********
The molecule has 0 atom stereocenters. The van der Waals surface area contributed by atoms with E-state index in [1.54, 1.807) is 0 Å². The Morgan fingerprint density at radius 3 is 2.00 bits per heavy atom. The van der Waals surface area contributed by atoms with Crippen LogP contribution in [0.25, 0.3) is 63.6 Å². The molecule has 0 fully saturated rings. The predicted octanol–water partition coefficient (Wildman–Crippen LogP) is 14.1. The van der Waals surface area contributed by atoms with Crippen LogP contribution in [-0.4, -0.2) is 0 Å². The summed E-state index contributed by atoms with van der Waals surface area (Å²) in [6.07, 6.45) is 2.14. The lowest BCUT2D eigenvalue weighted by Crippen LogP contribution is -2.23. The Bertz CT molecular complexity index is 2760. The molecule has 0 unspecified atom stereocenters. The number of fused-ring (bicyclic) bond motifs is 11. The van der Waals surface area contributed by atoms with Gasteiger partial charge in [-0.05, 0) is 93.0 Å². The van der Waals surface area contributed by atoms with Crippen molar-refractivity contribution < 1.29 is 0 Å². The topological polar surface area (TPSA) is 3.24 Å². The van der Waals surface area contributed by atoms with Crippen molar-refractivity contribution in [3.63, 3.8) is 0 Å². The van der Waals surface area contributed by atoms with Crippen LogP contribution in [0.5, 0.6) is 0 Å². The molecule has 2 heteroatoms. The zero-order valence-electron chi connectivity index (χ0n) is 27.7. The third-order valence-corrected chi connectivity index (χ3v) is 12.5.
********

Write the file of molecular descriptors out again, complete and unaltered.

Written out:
The molecule has 0 atom stereocenters. The van der Waals surface area contributed by atoms with E-state index in [1.54, 1.807) is 0 Å². The Morgan fingerprint density at radius 3 is 2.00 bits per heavy atom. The van der Waals surface area contributed by atoms with Crippen LogP contribution in [0.25, 0.3) is 63.6 Å². The molecule has 0 fully saturated rings. The predicted octanol–water partition coefficient (Wildman–Crippen LogP) is 14.1. The van der Waals surface area contributed by atoms with Crippen LogP contribution in [-0.4, -0.2) is 0 Å². The summed E-state index contributed by atoms with van der Waals surface area (Å²) in [6.07, 6.45) is 2.14. The lowest BCUT2D eigenvalue weighted by Crippen LogP contribution is -2.23. The Bertz CT molecular complexity index is 2760. The molecule has 0 unspecified atom stereocenters. The number of fused-ring (bicyclic) bond motifs is 11. The van der Waals surface area contributed by atoms with Gasteiger partial charge in [-0.05, 0) is 93.0 Å². The van der Waals surface area contributed by atoms with Crippen molar-refractivity contribution < 1.29 is 0 Å². The topological polar surface area (TPSA) is 3.24 Å². The van der Waals surface area contributed by atoms with Crippen molar-refractivity contribution in [3.63, 3.8) is 0 Å². The van der Waals surface area contributed by atoms with Crippen LogP contribution in [0.5, 0.6) is 0 Å². The molecule has 2 heteroatoms. The zero-order valence-electron chi connectivity index (χ0n) is 27.7. The third-order valence-corrected chi connectivity index (χ3v) is 12.5.